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Sharing the Lessons Learned from Disaster

Briton Richard Halberstadt is enjoying a new life in northeastern Japan as director of the Ishinomaki Community and Information Center.

The Great East Japan Earthquake and subsequent tsunamis of 11 March 2011 claimed the lives of more than 19,000 people. Ishinomaki, a port city in northeastern Miyagi Prefecture, felt the full force of the enormous tsunamis, the highest of which measured 8.6 meters.

In 2015, Ishinomaki City established the Ishinomaki Community and Information Center as a place where local residents and visitors could interact and share the information and lessons learned. The director of the Information Center is Richard Halberstadt.

“The number of visitors to the Information Center since its opening has exceeded 34,000, and over 1,500 of them were from outside of Japan,” says Halberstadt. “I feel a sense of fulfillment when people from overseas say that this is the only place where they can hear the stories of the affected areas in detail, in English.”

Halberstadt studied Japanese language at a university in Britain and in 1993 was appointed by Ishinomaki Senshu University to be an English teacher. Around that time, a project was carried out in Ishinomaki as part of its community revitalization initiatives. This project was about the reconstruction of the wooden sailing vessel, the San Juan Bautista, which was used approximately 400 years ago by the Sendai Domain that ruled present-day Miyagi Prefecture and areas beyond, in order to dispatch delegates to Spain for the purpose of trade negotiations. The Junior Chamber of Ishinomaki also organized a stage play about the San Juan Bautista to coincide with the project. Halberstadt appeared on stage in the role of the foreign engineer who taught the people how to construct the vessel. He made a lot of friends through this experience, which enabled him to establish a strong bond with Ishinomaki. He subsequently joined the Junior Chamber and started to become involved in the community revitalization initiatives.

Halberstadt was at work on the campus when the earthquake of 11 March 2011 struck. The tsunamis left him stranded, surrounded by water, for two days during which anxious time he relied on radio broadcasts for information. On the third day, he was rescued by his best friend, who came to the campus to help. This was when he learned about the death of a couple who had been among his closest friends.

“Immediately after the earthquake, everyone was in an extreme state, simultaneously experiencing both the joys of survival and reunion, as well as the sorrows of losing their loved ones,” recalls Halberstadt. “Even in a state of calamity, people helped one another at the shelters.”

The British Embassy issued an evacuation advisory around this time, and Halberstadt departed for Sendai, the capital of Miyagi Prefecture, intending to fly back to Britain. However, he was unable to put the people of Ishinomaki out of his mind. He spent the whole night pondering what to do. Deciding that he would regret returning to Britain for the rest of his life, the following morning he headed back to Ishinomaki.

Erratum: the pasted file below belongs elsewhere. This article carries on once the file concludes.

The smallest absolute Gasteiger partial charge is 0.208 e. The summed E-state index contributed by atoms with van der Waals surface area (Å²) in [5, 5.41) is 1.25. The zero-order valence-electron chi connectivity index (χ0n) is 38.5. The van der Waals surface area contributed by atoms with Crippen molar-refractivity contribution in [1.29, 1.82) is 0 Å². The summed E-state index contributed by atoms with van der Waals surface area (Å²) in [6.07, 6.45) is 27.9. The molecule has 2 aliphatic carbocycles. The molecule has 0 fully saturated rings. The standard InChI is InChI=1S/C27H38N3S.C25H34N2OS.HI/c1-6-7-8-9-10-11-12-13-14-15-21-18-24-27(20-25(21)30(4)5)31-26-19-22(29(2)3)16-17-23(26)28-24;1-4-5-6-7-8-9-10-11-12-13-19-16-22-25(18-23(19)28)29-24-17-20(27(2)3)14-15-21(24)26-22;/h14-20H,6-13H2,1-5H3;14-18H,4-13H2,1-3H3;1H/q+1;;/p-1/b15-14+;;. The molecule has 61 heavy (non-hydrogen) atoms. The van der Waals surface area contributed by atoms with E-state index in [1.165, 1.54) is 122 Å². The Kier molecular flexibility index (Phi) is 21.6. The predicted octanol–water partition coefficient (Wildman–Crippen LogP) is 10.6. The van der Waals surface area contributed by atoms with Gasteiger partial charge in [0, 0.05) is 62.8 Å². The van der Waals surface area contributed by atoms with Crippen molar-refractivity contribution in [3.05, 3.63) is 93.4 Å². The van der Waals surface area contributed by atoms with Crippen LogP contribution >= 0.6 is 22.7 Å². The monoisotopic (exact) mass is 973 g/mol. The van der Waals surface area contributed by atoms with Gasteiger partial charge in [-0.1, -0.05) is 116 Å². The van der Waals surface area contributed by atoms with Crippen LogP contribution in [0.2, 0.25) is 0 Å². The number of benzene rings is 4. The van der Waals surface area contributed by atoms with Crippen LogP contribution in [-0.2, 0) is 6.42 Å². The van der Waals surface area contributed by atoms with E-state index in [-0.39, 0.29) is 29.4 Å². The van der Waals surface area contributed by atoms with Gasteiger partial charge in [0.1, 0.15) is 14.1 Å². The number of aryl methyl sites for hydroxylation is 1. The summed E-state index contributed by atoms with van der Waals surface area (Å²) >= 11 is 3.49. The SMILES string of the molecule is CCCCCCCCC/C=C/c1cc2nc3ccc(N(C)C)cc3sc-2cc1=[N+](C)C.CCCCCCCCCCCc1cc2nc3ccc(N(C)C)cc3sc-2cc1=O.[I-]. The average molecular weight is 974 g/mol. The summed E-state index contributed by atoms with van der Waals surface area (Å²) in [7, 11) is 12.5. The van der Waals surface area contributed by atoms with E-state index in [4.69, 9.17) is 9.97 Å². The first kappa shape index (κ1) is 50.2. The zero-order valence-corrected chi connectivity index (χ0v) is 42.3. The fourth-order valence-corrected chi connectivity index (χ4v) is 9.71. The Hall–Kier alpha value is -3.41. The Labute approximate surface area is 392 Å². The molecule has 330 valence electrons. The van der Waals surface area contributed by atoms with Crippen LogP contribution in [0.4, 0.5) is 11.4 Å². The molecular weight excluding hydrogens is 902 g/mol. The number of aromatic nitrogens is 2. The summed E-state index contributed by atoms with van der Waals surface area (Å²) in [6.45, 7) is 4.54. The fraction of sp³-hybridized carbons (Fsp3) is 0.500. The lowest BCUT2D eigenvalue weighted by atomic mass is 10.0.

After the earthquake, the life of Halberstadt changed completely. As a foreign national who decided to stay in the affected area and devote himself to reconstruction efforts, he started to receive requests for interviews and lectures, and to publish a book. He subsequently decided to quit the teaching position that he had held for a long time at the university to accept an offer from the mayor of Ishinomaki who wished to appoint him to be the director of the Information Center.

“Even after experiencing the devastating impact of the earthquake, the people in Ishinomaki who experienced tsunamis many times in the past are positive, lively and cheerful,” says Halberstadt. “I was, if anything, cautious by nature, but after experiencing the earthquake, I have become more broad-minded. I can now think more optimistically about things.”

Soon six years will have passed since the earthquake, and the appearance of Ishinomaki is changing dramatically. New rows of housing for people who lost their houses due to the disaster have been constructed and a community hospital has newly opened in front of the station. Prior to the earthquake, Ishinomaki faced issues of depopulation in the city center, as well as the aging population in general. Halberstadt expects that the city will be revitalized following the new community initiatives.

“Ishinomaki is not a tourist destination crammed with a lot of attractions. Instead, you can appreciate the beauty of ordinary life in Japan here. It is indeed a wonderful place,” says Halberstadt. “I hope people who think they reside in a country unlikely to be hit by natural disasters will come to the Information Center to learn about disaster risk reduction.”